The success of the project hinged on one question: how was I going to automate the progress bar? It couldn’t be project managers entering their best guess at a percentage in a text box; that was too clumsy. WordPress plugins existed that had progress bar capability, but they weren’t flexible enough for what I needed. That meant I was on my own. Yikes. What I knew for sure was that the code had to be maintainable after I was gone, and the best way to do that was to integrate it with WordPress as closely as I could.
Ultimately, the answer was a task list. There needed to be a determinable number of items that project managers could check off, behind the scenes, in WordPress. With that data, code could be written to calculate a percentage based on the completed items. Since I knew the tasks for each book would be mostly the same, I came up with a fixed list of milestones in a book’s development. I also added customizable task slots that project managers could use for any unique milestones a project might have.
The super math you all want to know, and have probably guessed: we decided each task would have the same weight, so three thousand characters later, I had code that tallied up the number of completed tasks and divided them by the tally of total tasks, then rounded up to the nearest whole number.
Once I created the checklist of tasks, I knew it was the answer I was looking for to make the page more dynamic. It had to have a bigger role than only calculating the percentage: the checklist had to be an integral part of the layout on the front end.
Figuring out how to get a checklist on the back end of WordPress to display on the front end was really, really… yeah, I didn’t so much enjoy that challenge. It was a nightmare. I don’t want to talk about it. But once that was done, I wrote some random strings of punctuation that translated to, “if a task is checked off in the backend, give it this checkmark graphic on the front end, otherwise, make it look transparent and sad.” With that, the checklist was ready to be put in its place (where it belongs!).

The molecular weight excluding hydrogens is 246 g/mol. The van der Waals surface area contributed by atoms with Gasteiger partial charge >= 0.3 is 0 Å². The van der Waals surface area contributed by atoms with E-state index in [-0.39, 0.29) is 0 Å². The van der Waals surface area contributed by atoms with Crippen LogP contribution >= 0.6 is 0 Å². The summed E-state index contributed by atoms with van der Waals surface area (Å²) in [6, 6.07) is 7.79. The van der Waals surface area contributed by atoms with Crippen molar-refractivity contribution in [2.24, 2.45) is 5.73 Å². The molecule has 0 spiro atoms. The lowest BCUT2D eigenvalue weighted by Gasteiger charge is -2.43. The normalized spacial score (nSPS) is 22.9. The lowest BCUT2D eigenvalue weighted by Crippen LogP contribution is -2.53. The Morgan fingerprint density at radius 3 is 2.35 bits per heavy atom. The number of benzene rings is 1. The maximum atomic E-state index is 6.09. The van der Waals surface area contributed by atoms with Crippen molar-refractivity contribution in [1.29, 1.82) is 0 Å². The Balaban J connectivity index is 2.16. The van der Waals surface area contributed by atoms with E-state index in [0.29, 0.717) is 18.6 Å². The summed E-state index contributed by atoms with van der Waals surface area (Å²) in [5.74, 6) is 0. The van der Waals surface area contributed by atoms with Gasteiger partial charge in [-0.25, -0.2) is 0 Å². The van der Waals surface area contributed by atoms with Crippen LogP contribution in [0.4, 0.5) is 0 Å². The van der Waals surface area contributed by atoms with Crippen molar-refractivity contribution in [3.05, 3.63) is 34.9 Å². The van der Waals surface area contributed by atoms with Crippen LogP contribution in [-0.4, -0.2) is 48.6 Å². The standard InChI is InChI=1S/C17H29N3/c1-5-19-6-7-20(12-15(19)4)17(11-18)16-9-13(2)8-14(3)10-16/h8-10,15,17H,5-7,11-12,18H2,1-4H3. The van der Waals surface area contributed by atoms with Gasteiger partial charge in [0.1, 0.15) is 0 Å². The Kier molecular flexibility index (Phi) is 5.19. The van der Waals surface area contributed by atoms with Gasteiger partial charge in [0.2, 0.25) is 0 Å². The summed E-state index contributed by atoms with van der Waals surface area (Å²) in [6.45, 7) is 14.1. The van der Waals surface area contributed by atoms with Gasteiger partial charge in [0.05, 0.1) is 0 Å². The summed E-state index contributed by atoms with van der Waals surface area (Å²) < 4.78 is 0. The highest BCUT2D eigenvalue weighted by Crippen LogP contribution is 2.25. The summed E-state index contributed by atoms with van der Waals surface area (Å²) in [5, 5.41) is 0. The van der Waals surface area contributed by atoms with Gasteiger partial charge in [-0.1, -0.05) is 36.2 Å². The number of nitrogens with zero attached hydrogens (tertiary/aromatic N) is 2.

As for putting the bar in progress bar, you know you have a psychological need to see that blue dirtbag reach the end of the box. I do, so I animated it with a web language called CSS3.
I contacted Jonathan and told him the pages were done. A few weeks later, we pitched it to the project managers. A few weeks after that, the first updates went live.
I’ve always been interested in how products are made. It makes me feel closer to them. That’s what Start to Finish is. It’s a look behind the scenes into how books are made, by a publisher that puts a lot of hard work into them.
Jonathan brought management to the idea and I had the skill set to make it possible, but it’s the project managers who make Start to Finish awesome. It depends on them. They spend the long hours writing the stories people care about, about the great stories we want our readers to care about. You all rock. Thank you for making this idea work and get better.
I hope my development of Start to Finish helps motivate project managers to reach their goals and readers to become interested in our projects for years to come. Collaboration and the freedom to innovate are what make Ooligan special. I can’t wait to see how new students with great ideas help Start to Finish evolve.
Kate Burkett has been the manager of Ooligan Press’ Digital Content department since May 2012. She graduates from Portland State University’s Book Publishing Master’s program this spring.